The Greek Path to Fiscal Disaster

February 11th, 2010 at 2:01 pm | 5 Comments |

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Being a proud native of a nation in the cutting edge of societal decline I am here to offer you five easy steps that would make your country – no matter how small – the epicenter of world finance. This is the golden age of sovereign debt or as it is otherwise known the great sovereign debt bubble. By following these five easy steps your country can be part of it. No money down and no commitment are necessary. The plan comes with a 30 years free trial.

Step 1:
Generate huge multiyear budget deficits. It’s the first very important step to financial turmoil. Of course not every budget deficit is the same. Consistency is important (multiyear) but also quality. Deficits that are generated by spending in a multitude of programs serving a plethora of constituencies are to be strongly preferred to those generated by tax cuts.

Step 2:
Focus on creating a sclerotic labor market and lots of government red tape. This might seem tangentially related but it is actually very crucial. What you are looking for is an economic environment where economic growth is steadily below debt growth. In Greece people in their 20s and 30s have a 25% chance of being unemployed while at the same time the government bureaucratic costs to the economy are estimated to be around 6% of the GDP.

Step 3:
Do absolutely nothing about the incentive structure of government entitlements. Furthermore convince yourself that any new expansion of any entitlement without any fundamental change in its architecture will lead somehow to the process by which its long-term costs will come under control (see Krugman, sovaldi sale Paul)

Step 4:
Ignore demographic trends. Make the central and implicit assumption of all your budgeting the absolutely false certainty of many future baby booms. Make sure that the costs of retirement and care of an exploding growing elderly population are borne by an already heavily taxed and shrinking young demographic.

Step 5:
Assume that the many special interests heavy on tax consumption will act altruistically in a time of crisis. This will be the final blow as the political class will belatedly realize that not only has it created a sclerotic economy but also an equally inflexible political environment that makes adjustments to mitigate grave crises politically untenable.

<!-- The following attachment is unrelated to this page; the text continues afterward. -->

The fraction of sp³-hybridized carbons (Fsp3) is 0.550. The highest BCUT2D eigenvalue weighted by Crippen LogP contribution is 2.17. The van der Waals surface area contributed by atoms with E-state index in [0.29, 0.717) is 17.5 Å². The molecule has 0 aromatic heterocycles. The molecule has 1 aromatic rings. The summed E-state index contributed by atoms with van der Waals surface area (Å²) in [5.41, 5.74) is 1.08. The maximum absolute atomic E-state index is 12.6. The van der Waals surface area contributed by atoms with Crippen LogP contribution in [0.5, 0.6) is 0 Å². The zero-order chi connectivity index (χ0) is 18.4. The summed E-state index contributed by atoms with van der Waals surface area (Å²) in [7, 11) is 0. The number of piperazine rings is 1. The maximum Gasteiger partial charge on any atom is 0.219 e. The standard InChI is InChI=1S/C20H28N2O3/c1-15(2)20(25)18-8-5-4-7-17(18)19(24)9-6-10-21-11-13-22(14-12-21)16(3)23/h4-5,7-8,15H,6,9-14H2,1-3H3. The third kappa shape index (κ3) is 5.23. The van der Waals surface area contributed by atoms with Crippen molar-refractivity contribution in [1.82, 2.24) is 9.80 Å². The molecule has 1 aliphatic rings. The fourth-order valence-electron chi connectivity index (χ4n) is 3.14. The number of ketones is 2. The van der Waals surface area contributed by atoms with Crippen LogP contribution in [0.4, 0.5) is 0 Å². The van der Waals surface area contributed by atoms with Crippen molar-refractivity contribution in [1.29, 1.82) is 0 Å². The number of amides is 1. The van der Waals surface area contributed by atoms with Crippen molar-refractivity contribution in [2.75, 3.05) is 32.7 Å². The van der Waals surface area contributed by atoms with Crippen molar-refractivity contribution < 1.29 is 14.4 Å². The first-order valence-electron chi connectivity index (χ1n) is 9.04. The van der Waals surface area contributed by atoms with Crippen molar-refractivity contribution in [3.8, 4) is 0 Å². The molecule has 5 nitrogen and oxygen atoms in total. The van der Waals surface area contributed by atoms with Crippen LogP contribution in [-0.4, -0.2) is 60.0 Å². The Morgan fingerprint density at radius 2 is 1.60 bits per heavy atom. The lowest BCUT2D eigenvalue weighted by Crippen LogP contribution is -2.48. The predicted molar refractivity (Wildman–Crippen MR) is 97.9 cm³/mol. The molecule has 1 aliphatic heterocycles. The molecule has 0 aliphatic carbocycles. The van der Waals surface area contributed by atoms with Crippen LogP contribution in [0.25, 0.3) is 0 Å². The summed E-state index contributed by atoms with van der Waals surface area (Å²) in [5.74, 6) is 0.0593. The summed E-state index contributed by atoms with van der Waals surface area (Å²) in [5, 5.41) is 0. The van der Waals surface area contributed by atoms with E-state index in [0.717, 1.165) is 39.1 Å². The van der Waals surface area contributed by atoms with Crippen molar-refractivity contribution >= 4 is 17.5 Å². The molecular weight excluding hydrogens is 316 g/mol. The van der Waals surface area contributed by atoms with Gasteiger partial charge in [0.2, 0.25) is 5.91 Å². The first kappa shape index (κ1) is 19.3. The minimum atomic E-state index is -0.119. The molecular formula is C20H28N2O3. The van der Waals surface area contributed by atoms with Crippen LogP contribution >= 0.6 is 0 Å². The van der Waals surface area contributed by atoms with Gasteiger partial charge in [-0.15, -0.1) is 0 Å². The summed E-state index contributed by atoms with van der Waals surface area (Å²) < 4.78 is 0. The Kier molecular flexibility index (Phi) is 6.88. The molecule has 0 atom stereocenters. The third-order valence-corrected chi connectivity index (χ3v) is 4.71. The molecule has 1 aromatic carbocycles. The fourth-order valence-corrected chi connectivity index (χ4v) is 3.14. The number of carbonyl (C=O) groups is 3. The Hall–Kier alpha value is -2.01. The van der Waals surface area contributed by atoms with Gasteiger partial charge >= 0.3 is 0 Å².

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5 Comments so far ↓

  • blowtorch_bob

    The Greek path of fiscal disaster? Look who’s talking! We should be focusing our energies on the fiscal disaster in the good ole U.S. of A. instead of pointing fingers.

    Bring back Glass-Steagal!

  • blowtorch_bob

    After re-reading this I never laughed so hard in my life.

    “…do absolutely nothing about the incentive structure of government entitlements…” What a laugh. To say nothing of the trillion dollar bailouts of Wall Street and then, get this, executives are handed bonuses as a reward.

    “…generate huge multiyear budget deficits…” Another knee-slapper! This is obviously aimed at the U.S. and its policy of generating huge multiyear budget deficits.

    Congrats to David frum and his team for producing such fine satire.

  • Demosthenes

    Patrioti mou:

    Do you really blame the Greeks for all of this? How about blaming the gullible EU for letting Greece into the common currency to begin with. All of us (Hellenes) knew Greece was cooking the books to get admitted and the EU — which must be run by absolute dolts — let them into the common currency. Then, Greece decided to keep up spending more than a nation of theirs can economically afford under the theory — that is now proven correct — that the Germans would bail them out.

  • Mandos

    And what about German mercantilism? Aren’t they supposed to be like China or something?

  • Carney

    blowtorch_bob, the Wall Street banks were forced to lend money to the undeserving at rates too low to cover the predictably high default rates, in other words forced to take on more and more toxic debt, lest they be excoriated as “redliners” and “discriminators”. The government treated home loans as yet another entitlement, and in typical fashion did so in an unsustainable manner.

    So yes, the collapse was another entitlement problem.